Two Protestant churches, the Presbyterian Church U.S.A. and the Episcopal Church, have announced they will review their policies on same-sex marriage. 

Both churches will soon hold meetings where they will discuss changing opinions leaning closer toward support for marriage equality, as well as the growing number of states where marriage equality is legal. In faiths like the Presbyterian church, though, a survey from February found 51 percent of church members still oppose same-sex marriage. 

The Presbyterian Church U.S.A. opened its General Assembly on Friday, a biennial gathering to review church policy, and next week church leaders are expected to consider their response to the establishment of civil gay marriage in six U.S. states.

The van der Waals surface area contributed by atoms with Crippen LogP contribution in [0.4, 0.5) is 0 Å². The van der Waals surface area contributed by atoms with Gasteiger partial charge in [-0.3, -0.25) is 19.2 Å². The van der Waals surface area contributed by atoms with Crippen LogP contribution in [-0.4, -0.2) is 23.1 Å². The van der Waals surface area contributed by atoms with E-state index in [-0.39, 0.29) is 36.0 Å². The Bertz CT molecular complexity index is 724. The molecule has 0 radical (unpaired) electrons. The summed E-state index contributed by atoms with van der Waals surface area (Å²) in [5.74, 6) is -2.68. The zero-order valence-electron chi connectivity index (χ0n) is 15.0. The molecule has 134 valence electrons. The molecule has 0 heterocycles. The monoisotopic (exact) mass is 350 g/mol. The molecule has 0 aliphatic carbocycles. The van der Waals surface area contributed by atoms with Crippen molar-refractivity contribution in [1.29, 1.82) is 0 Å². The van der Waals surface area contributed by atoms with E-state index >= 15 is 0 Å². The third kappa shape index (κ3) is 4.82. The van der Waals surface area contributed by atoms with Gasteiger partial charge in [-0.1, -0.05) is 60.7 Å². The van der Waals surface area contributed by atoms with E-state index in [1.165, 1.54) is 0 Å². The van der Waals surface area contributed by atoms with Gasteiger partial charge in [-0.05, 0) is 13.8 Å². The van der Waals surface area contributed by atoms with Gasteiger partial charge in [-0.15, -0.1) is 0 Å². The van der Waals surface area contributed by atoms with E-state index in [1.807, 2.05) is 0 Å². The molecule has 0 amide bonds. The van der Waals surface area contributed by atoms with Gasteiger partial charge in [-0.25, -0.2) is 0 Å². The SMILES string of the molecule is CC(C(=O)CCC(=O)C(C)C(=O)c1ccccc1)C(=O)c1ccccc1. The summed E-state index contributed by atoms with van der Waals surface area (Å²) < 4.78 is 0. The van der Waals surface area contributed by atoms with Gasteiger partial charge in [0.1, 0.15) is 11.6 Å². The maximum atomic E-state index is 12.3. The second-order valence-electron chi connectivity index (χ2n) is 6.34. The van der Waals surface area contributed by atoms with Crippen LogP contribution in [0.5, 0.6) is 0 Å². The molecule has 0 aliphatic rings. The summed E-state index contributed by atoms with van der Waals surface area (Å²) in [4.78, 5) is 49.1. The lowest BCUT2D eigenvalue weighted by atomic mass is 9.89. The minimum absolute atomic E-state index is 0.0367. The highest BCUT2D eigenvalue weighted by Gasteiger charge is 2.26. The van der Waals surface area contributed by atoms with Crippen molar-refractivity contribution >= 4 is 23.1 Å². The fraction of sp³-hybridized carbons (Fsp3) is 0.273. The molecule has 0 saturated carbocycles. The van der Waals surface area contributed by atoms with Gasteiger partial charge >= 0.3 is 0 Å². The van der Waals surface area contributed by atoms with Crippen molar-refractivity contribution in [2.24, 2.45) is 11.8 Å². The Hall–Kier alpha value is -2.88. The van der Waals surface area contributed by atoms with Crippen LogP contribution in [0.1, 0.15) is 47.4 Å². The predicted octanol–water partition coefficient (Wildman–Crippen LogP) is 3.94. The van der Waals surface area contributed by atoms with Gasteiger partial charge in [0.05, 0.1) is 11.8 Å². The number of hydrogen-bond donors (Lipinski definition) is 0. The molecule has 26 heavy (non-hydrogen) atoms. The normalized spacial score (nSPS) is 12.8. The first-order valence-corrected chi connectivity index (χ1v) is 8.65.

Several days later, the Episcopal Church, part of the worldwide Anglican Communion, is due to hold its triennial General Convention during which it will consider establishing a ritual for blessing gay relationships.

“The landscape in the U.S. has changed radically even since our last assembly two years ago,” said Michael Adee, executive director of More Light Presbyterians, a national gay rights group. “The conversation has moved from the statehouse to the church. There’s a great awakening.”

Closing the gap, one day at a time.